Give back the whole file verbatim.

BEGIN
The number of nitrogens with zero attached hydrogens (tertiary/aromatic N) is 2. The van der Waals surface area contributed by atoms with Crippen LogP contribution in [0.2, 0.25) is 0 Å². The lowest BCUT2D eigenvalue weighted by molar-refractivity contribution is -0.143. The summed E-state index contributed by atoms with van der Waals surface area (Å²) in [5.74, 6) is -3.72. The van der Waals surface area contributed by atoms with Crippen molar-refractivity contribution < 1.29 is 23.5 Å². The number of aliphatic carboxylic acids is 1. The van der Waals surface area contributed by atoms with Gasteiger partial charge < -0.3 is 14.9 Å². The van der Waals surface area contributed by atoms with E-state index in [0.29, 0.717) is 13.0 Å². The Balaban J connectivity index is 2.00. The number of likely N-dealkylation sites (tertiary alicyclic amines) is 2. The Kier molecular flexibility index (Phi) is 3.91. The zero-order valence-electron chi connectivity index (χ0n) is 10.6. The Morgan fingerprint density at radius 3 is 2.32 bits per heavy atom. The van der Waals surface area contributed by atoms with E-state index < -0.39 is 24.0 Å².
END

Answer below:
The number of nitrogens with zero attached hydrogens (tertiary/aromatic N) is 2. The van der Waals surface area contributed by atoms with Crippen LogP contribution in [0.2, 0.25) is 0 Å². The lowest BCUT2D eigenvalue weighted by molar-refractivity contribution is -0.143. The summed E-state index contributed by atoms with van der Waals surface area (Å²) in [5.74, 6) is -3.72. The van der Waals surface area contributed by atoms with Crippen molar-refractivity contribution < 1.29 is 23.5 Å². The number of aliphatic carboxylic acids is 1. The van der Waals surface area contributed by atoms with Gasteiger partial charge < -0.3 is 14.9 Å². The van der Waals surface area contributed by atoms with E-state index in [0.29, 0.717) is 13.0 Å². The Balaban J connectivity index is 2.00. The number of likely N-dealkylation sites (tertiary alicyclic amines) is 2. The Kier molecular flexibility index (Phi) is 3.91. The zero-order valence-electron chi connectivity index (χ0n) is 10.6. The Morgan fingerprint density at radius 3 is 2.32 bits per heavy atom. The van der Waals surface area contributed by atoms with E-state index < -0.39 is 24.0 Å².